Findings: There are many manifestations of this problem, affecting essentially all levels of the 2010 Decadal Survey priorities, including all of the top priorities outlined in the report. The most recent and alarming examples include the delay in the new start of WFIRST; the suspension, and likely cancellation, of the most recent Mission of Opportunity in the Explorer Program, the two- year delay in the next Explorer AO, the severe budget cuts to the Fermi MO&DA budget for FY14 (see below), and the reduction of the Astrophysics technology development grants. It is becoming painfully clear that the Astrophysics program will suffer further severe reductions throughout this decade unless budgetary fortunes change. Recommendations: The APS believes it is important to thoughtfully manage our way through this crisis, in a manner that preserves the science priorities of the 2010 Decadal Report while also considering the health of the astronomical community. To this end, the APS recommends that at the time of the Mid-Decadal Review:
1. NASA provide the National Research Council (NRC) with their best estimate of the funds available for new starts through 2021;
2. NASA should inform the NRC that the APS believes that the most helpful response to NASA Astrophysics is one in which the many priorities of the 2010 Decadal Report are proactively brought into closer alignment with the expected resources, while maintaining the scientific priorities outlined in that report to the extent possible.
We commend NASA for allowing individual missions and projects flexibility in managing their current budgets. We note in particular that the Fermi project management assigned high priority to its Guest Observer program and was successful in preserving more than half of its Guest Observer program when it originally looked like the program would be zeroed out for a year.
Issue: Explorer Mission of Opportunity Cancellation
The APS expresses its deep concern for the cancellation of the 2012 Explorer Mission of Opportunity due to the recent additional budget constraints. Findings: We consider this a serious loss for the community and the agency, both of whom expended enormous effort and expense preparing and reviewing the proposals received. Such opportunities, including the Mission of Opportunity line, are particularly valuable during times of limited resources; this was one of the reasons the 2010 Decadal Report ranked the vitality of the Explorer Program as its second highest priority. We hope that near future budgets allow the funding of new Explorer missions, which provide exceptional science at modest cost. Recommendation: The APS recommends that the Astrophysics Division work toward expediting future Explorer Program opportunities.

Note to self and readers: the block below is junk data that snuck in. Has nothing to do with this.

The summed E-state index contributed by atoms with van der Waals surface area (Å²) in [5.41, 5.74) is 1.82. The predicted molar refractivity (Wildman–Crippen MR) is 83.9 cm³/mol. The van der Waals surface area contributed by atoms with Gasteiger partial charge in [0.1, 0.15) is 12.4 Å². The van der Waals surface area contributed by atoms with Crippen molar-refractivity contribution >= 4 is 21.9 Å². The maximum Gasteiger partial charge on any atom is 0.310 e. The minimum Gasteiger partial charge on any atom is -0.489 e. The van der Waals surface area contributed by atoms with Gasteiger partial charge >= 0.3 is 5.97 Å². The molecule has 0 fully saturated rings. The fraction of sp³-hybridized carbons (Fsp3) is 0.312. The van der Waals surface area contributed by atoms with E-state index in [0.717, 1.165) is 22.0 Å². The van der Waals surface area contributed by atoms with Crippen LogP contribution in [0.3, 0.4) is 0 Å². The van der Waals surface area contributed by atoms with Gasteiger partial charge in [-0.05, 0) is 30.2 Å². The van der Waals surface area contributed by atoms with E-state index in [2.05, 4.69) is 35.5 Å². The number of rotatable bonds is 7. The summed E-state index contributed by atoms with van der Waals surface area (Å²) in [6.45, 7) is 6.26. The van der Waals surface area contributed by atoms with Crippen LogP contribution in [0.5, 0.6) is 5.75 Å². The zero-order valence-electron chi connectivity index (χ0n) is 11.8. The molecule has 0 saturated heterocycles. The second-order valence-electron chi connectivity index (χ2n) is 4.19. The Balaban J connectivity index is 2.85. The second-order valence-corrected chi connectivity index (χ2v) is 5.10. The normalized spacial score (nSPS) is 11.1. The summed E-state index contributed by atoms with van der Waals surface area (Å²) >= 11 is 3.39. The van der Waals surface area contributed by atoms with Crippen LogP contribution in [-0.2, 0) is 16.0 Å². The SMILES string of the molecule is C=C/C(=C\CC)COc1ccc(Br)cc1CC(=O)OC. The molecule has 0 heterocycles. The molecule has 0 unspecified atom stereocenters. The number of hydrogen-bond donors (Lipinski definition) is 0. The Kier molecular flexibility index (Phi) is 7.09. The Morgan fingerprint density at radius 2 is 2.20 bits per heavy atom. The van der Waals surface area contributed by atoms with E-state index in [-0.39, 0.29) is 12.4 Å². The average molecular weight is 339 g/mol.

Issue: Impact of Sequestration:
The APS questions with concern the severity of the NASA implementation of the OMB guidance with respect to Agency-sponsored scientific conferences and public events. We recognize that the circumstances of the Federal Budget sequester did not allow for painless planning and are pleased that furloughs and layoffs have been avoided throughout the Agency.
Findings: Prolonged implementation of these measures may have irretrievably negative effects for the Agency. The cancellation of NASA-sponsored scientific meetings (including the STScI May Symposium, HST Calibration Workshop, ExoPAG, and Sagan Summer School) undermines the Astrophysics Division's ability to support mission data analysis, communicate key mission results, and organize future projects. Travel restrictions imposed on Agency and contractor staff are degrading their professional standing and reducing NASA's presence and impact in the community, thus impeding NASA's ability to work with the world-wide research community. The APS strongly endorses the statement by the American Astronomical Society (issued on March 27, 2013) on the Impact of Federal Agency Travel Restrictions during the budget sequester.
(see http://aas.org/posts/news/2013/03/aas-statement-impact-federal-agency-travel-restrictions- scientific-conferences )
Recommendation: The APS urges NASA, as soon as possible, relax current travel restrictions and return to its longstanding practice of regular sponsorship of public and scientific events. While the APS endorses scrutiny of spending to make sure Federal dollars are spent efficiently and effectively, blanket cancellations without thoughtfulness is not the way to do this. NASA spends $98M a year to operate Hubble, for example: cancelling a Hubble science conference saves only $50K, but diminishes the science impact of Hubble. This is simply not cost effective.
Sincerely yours, on behalf of the Astrophysics Subcommittee,
Bradley M. Peterson, Chair NAC Astrophysics Subcommittee
Cc: Paul Hertz Joan Centrella